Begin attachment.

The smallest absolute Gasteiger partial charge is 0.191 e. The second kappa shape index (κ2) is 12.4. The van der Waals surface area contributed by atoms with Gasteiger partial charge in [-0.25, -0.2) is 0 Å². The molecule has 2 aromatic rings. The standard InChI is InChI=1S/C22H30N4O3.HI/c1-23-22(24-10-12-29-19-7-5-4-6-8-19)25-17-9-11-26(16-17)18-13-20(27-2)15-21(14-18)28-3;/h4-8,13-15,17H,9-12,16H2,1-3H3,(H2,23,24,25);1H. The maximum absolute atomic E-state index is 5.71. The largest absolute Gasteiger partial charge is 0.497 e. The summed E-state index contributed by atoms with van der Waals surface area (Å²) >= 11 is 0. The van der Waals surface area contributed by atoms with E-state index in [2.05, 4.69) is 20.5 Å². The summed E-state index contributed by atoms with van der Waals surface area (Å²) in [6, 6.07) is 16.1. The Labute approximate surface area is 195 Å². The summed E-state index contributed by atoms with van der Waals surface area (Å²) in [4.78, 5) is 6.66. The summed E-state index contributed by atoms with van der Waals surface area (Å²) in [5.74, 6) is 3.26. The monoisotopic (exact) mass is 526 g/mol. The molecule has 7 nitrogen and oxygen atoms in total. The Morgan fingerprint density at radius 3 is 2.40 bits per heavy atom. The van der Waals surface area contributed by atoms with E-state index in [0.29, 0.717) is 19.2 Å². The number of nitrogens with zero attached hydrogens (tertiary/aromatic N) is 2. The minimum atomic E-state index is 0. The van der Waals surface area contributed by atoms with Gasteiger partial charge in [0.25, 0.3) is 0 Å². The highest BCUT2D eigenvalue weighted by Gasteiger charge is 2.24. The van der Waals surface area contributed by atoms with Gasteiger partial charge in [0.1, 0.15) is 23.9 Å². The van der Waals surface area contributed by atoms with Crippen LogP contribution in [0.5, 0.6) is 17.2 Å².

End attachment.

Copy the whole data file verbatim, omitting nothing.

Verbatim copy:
The smallest absolute Gasteiger partial charge is 0.191 e. The second kappa shape index (κ2) is 12.4. The van der Waals surface area contributed by atoms with Gasteiger partial charge in [-0.25, -0.2) is 0 Å². The molecule has 2 aromatic rings. The standard InChI is InChI=1S/C22H30N4O3.HI/c1-23-22(24-10-12-29-19-7-5-4-6-8-19)25-17-9-11-26(16-17)18-13-20(27-2)15-21(14-18)28-3;/h4-8,13-15,17H,9-12,16H2,1-3H3,(H2,23,24,25);1H. The maximum absolute atomic E-state index is 5.71. The largest absolute Gasteiger partial charge is 0.497 e. The summed E-state index contributed by atoms with van der Waals surface area (Å²) >= 11 is 0. The van der Waals surface area contributed by atoms with E-state index in [2.05, 4.69) is 20.5 Å². The summed E-state index contributed by atoms with van der Waals surface area (Å²) in [6, 6.07) is 16.1. The Labute approximate surface area is 195 Å². The summed E-state index contributed by atoms with van der Waals surface area (Å²) in [4.78, 5) is 6.66. The summed E-state index contributed by atoms with van der Waals surface area (Å²) in [5.74, 6) is 3.26. The monoisotopic (exact) mass is 526 g/mol. The molecule has 7 nitrogen and oxygen atoms in total. The Morgan fingerprint density at radius 3 is 2.40 bits per heavy atom. The van der Waals surface area contributed by atoms with E-state index in [0.29, 0.717) is 19.2 Å². The number of nitrogens with zero attached hydrogens (tertiary/aromatic N) is 2. The minimum atomic E-state index is 0. The van der Waals surface area contributed by atoms with Gasteiger partial charge in [0.25, 0.3) is 0 Å². The highest BCUT2D eigenvalue weighted by Gasteiger charge is 2.24. The van der Waals surface area contributed by atoms with Gasteiger partial charge in [0.1, 0.15) is 23.9 Å². The van der Waals surface area contributed by atoms with Crippen LogP contribution in [0.5, 0.6) is 17.2 Å².